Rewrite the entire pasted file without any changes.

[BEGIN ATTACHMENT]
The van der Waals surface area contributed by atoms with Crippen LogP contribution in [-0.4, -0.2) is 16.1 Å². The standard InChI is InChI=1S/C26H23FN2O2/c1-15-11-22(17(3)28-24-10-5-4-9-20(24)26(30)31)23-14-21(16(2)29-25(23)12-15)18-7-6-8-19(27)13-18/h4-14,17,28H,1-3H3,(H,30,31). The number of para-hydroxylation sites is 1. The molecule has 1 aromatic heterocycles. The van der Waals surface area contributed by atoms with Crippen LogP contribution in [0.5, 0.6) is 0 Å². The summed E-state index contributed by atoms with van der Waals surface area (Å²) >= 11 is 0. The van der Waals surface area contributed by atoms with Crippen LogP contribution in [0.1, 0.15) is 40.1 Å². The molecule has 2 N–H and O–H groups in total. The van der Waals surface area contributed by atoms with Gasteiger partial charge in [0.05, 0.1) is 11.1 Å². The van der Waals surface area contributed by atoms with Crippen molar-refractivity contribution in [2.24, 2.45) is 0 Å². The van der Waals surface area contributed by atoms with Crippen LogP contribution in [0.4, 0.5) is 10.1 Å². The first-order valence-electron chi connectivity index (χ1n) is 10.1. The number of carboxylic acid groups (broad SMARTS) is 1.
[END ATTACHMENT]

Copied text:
The van der Waals surface area contributed by atoms with Crippen LogP contribution in [-0.4, -0.2) is 16.1 Å². The standard InChI is InChI=1S/C26H23FN2O2/c1-15-11-22(17(3)28-24-10-5-4-9-20(24)26(30)31)23-14-21(16(2)29-25(23)12-15)18-7-6-8-19(27)13-18/h4-14,17,28H,1-3H3,(H,30,31). The number of para-hydroxylation sites is 1. The molecule has 1 aromatic heterocycles. The van der Waals surface area contributed by atoms with Crippen LogP contribution in [0.5, 0.6) is 0 Å². The summed E-state index contributed by atoms with van der Waals surface area (Å²) >= 11 is 0. The van der Waals surface area contributed by atoms with Crippen LogP contribution in [0.1, 0.15) is 40.1 Å². The molecule has 2 N–H and O–H groups in total. The van der Waals surface area contributed by atoms with Gasteiger partial charge in [0.05, 0.1) is 11.1 Å². The van der Waals surface area contributed by atoms with Crippen molar-refractivity contribution in [2.24, 2.45) is 0 Å². The van der Waals surface area contributed by atoms with Crippen LogP contribution in [0.4, 0.5) is 10.1 Å². The first-order valence-electron chi connectivity index (χ1n) is 10.1. The number of carboxylic acid groups (broad SMARTS) is 1.